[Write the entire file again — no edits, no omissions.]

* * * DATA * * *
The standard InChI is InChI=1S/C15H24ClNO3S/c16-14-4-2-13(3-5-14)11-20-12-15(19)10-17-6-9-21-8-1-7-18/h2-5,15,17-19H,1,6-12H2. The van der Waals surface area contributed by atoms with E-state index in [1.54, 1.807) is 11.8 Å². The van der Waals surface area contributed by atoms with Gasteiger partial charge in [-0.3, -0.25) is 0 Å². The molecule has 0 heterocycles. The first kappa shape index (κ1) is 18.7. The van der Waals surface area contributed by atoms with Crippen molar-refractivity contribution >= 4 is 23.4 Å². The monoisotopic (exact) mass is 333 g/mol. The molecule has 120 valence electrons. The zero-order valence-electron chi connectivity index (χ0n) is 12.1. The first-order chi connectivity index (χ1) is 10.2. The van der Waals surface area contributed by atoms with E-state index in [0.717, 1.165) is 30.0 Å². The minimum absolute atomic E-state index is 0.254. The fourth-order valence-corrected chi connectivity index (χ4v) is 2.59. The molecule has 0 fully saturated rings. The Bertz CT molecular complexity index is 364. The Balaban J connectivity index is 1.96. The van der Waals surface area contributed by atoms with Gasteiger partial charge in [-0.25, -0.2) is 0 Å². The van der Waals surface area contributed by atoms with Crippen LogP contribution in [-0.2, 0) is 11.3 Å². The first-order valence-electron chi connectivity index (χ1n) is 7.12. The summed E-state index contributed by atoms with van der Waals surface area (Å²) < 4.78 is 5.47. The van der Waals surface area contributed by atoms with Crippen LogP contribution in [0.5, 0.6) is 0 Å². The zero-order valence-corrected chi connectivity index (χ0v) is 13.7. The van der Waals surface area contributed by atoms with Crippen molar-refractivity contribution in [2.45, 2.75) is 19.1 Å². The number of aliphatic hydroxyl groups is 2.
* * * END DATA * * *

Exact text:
The standard InChI is InChI=1S/C15H24ClNO3S/c16-14-4-2-13(3-5-14)11-20-12-15(19)10-17-6-9-21-8-1-7-18/h2-5,15,17-19H,1,6-12H2. The van der Waals surface area contributed by atoms with E-state index in [1.54, 1.807) is 11.8 Å². The van der Waals surface area contributed by atoms with Gasteiger partial charge in [-0.3, -0.25) is 0 Å². The molecule has 0 heterocycles. The first kappa shape index (κ1) is 18.7. The van der Waals surface area contributed by atoms with Crippen molar-refractivity contribution >= 4 is 23.4 Å². The monoisotopic (exact) mass is 333 g/mol. The molecule has 120 valence electrons. The zero-order valence-electron chi connectivity index (χ0n) is 12.1. The first-order chi connectivity index (χ1) is 10.2. The van der Waals surface area contributed by atoms with E-state index in [0.717, 1.165) is 30.0 Å². The minimum absolute atomic E-state index is 0.254. The fourth-order valence-corrected chi connectivity index (χ4v) is 2.59. The molecule has 0 fully saturated rings. The Bertz CT molecular complexity index is 364. The Balaban J connectivity index is 1.96. The van der Waals surface area contributed by atoms with Gasteiger partial charge in [-0.25, -0.2) is 0 Å². The van der Waals surface area contributed by atoms with Crippen LogP contribution in [-0.2, 0) is 11.3 Å². The first-order valence-electron chi connectivity index (χ1n) is 7.12. The summed E-state index contributed by atoms with van der Waals surface area (Å²) < 4.78 is 5.47. The van der Waals surface area contributed by atoms with Crippen LogP contribution in [0.5, 0.6) is 0 Å². The zero-order valence-corrected chi connectivity index (χ0v) is 13.7. The van der Waals surface area contributed by atoms with Crippen molar-refractivity contribution in [2.45, 2.75) is 19.1 Å². The number of aliphatic hydroxyl groups is 2.